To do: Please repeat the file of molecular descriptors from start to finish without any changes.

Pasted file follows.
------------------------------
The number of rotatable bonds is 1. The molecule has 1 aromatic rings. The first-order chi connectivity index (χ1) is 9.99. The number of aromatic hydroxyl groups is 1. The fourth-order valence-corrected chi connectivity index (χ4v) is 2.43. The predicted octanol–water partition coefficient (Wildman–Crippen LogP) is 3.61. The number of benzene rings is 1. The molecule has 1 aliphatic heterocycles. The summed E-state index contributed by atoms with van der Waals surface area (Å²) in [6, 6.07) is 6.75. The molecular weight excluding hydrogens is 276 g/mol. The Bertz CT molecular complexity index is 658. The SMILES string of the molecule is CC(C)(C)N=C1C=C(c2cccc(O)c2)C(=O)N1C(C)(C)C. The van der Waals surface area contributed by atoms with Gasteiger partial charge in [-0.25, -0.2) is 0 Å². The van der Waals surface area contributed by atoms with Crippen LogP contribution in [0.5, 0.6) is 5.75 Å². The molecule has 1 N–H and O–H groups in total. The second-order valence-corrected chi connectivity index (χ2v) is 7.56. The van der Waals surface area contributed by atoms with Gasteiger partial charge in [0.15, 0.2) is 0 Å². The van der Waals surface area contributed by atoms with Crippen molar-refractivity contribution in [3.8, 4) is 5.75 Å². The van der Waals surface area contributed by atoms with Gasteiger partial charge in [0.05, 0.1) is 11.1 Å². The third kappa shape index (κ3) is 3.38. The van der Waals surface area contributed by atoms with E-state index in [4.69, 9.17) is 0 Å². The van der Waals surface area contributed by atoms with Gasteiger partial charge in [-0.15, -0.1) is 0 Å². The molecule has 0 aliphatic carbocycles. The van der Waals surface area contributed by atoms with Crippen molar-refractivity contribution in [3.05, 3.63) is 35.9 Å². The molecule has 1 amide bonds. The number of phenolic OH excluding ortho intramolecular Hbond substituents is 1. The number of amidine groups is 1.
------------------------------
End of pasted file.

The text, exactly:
The number of rotatable bonds is 1. The molecule has 1 aromatic rings. The first-order chi connectivity index (χ1) is 9.99. The number of aromatic hydroxyl groups is 1. The fourth-order valence-corrected chi connectivity index (χ4v) is 2.43. The predicted octanol–water partition coefficient (Wildman–Crippen LogP) is 3.61. The number of benzene rings is 1. The molecule has 1 aliphatic heterocycles. The summed E-state index contributed by atoms with van der Waals surface area (Å²) in [6, 6.07) is 6.75. The molecular weight excluding hydrogens is 276 g/mol. The Bertz CT molecular complexity index is 658. The SMILES string of the molecule is CC(C)(C)N=C1C=C(c2cccc(O)c2)C(=O)N1C(C)(C)C. The van der Waals surface area contributed by atoms with Gasteiger partial charge in [-0.25, -0.2) is 0 Å². The van der Waals surface area contributed by atoms with Crippen LogP contribution in [0.5, 0.6) is 5.75 Å². The molecule has 1 N–H and O–H groups in total. The second-order valence-corrected chi connectivity index (χ2v) is 7.56. The van der Waals surface area contributed by atoms with Gasteiger partial charge in [0.15, 0.2) is 0 Å². The van der Waals surface area contributed by atoms with Crippen molar-refractivity contribution in [3.8, 4) is 5.75 Å². The van der Waals surface area contributed by atoms with Gasteiger partial charge in [0.05, 0.1) is 11.1 Å². The third kappa shape index (κ3) is 3.38. The van der Waals surface area contributed by atoms with E-state index in [4.69, 9.17) is 0 Å². The van der Waals surface area contributed by atoms with Gasteiger partial charge in [-0.15, -0.1) is 0 Å². The molecule has 0 aliphatic carbocycles. The van der Waals surface area contributed by atoms with Crippen molar-refractivity contribution in [3.05, 3.63) is 35.9 Å². The molecule has 1 amide bonds. The number of phenolic OH excluding ortho intramolecular Hbond substituents is 1. The number of amidine groups is 1.